Insights from the Picker and Point of Care Foundation Symposium 

On 2nd November 2023, Picker and the Point of Care Foundation hosted a symposium on care experiences. Picker’s CEO, Chris Graham, reflects on the day.

It has been thirty years since the publication of the seminal Through the Patient’s Eyes, the Picker & Commonwealth Program for Patient-Centred Care sponsored book that provided a critical milestone in the development of the patient experience approach.  

Since then, person centred care has been embraced by policy makers and organisations, and the measurement of people’s experiences has become a part of normal practice. In parallel, there has been growing interest in the critical role of workforce experience and wellbeing – again supported by measurement programmes like England’s NHS Staff Survey. The links between patient and staff experience are well recognised, and we have more data than ever to help us understand these. Despite this, conversations about the experiences of staff and patients too often feel isolated and siloed, and evidence of sharp declines in the quality of people’s experiences post Covid can feel demoralising.  

Our care experience symposium, hosted with the wonderful team at fellow charity the Point of Care Foundation, sought to address these vexing issues. We wanted to take a holistic look at experiences of care, and to consider how stories and data alike can drive positive, lasting change. In keeping with the goals of both organisations, we wanted to influence, inspire, and empower attendees to help them think radically about improving the way we care and are cared for.  And we wanted to live our principles, by inviting care professionals and people with lived experience alike and by listening to their stories.  

The result was a symposium that felt very different to a ‘typical’ health and care conference. Whilst we had some fantastic speakers, the day was as much about contributions from attendees. This was especially true of the afternoon’s Schwartz Round session – a highlight for many – where guests took turns to share their own views and stories with remarkable and often moving honesty and insight.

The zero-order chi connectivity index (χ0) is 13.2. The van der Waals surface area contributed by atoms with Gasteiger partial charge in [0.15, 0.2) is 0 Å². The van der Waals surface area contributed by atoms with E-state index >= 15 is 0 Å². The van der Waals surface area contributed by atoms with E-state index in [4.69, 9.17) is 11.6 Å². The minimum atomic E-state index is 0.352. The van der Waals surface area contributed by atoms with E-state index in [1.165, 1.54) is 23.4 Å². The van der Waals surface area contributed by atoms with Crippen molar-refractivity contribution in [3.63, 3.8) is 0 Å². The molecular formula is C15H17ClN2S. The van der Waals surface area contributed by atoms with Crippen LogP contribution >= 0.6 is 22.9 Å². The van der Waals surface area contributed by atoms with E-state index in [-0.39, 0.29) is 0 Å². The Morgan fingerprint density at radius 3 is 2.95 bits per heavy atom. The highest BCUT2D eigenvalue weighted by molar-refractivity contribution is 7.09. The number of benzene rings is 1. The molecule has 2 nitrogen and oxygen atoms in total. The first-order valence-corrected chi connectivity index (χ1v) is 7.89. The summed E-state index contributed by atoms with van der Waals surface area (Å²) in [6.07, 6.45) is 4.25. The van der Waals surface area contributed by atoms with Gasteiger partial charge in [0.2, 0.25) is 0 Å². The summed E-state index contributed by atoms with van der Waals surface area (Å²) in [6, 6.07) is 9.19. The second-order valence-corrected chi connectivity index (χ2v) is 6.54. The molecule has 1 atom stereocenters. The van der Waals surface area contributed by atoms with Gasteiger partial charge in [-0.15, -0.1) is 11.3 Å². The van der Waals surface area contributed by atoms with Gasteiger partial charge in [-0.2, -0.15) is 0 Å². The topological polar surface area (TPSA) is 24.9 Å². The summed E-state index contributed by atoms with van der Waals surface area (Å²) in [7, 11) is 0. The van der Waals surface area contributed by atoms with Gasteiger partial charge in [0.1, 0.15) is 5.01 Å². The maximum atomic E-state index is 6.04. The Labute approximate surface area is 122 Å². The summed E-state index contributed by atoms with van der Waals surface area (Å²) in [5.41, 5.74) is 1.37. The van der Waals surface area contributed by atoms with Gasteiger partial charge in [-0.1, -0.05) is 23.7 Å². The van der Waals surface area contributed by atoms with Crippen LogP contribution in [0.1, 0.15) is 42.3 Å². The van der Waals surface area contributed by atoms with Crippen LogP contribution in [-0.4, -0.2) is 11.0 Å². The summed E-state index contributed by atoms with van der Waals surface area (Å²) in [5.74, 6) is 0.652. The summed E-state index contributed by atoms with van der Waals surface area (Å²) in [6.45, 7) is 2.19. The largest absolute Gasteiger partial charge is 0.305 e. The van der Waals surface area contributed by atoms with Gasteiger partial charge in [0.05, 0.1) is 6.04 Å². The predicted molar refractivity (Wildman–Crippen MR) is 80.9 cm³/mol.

There were, in my opinion, a number of important themes that emerged through the day:  

  • Seeing “the person, not the patient”: recognising the wider needs and desires of people accessing care, not just their immediate health conditions. This is fundamental to person centred care but remains a powerful message – and presentations from clinicians with personal experiences of receiving care, as well as contributions from people with lived experience, spoke to how vital this is to humanising care.  
  • The importance of welcoming the involvement of families: two speakers gave accounts of their experiences of caring for family members; others gave examples of how welcoming the involvement of families can transform people’s experiences and, conversely, how a failure to listen to families can be catastrophic.  
  • The profound and lasting impact of health experiences on patients and staff alike: people from a range of backgrounds gave touching and honest accounts of the personal impact of care interactions, and how these have stayed with them – often for many years. Experiences could be positive or negative, but what stood out was the powerful associations that these had: a reminder that even the simplest of interactions can transform a person’s experience and stay with them.  
  • The power of storytelling and the value of data: the messages above are themselves a testament to the power of stories – many people I spoke to commented on how much other people’s accounts resonated with them. Similarly, we heard great examples of organisations using patient and staff experience data to drive meaningful improvement – showing that both collective and individual experiences have a crucial role in understanding and improving care.  

I’m so glad that we had the opportunity to present this novel and different event, and I’m so grateful both to our cohosts at the Point of Care Foundation, to our brilliant speakers and facilitators, and to all of our incredible guests. It was a memorable day, and I look forward to more like it in the future.  

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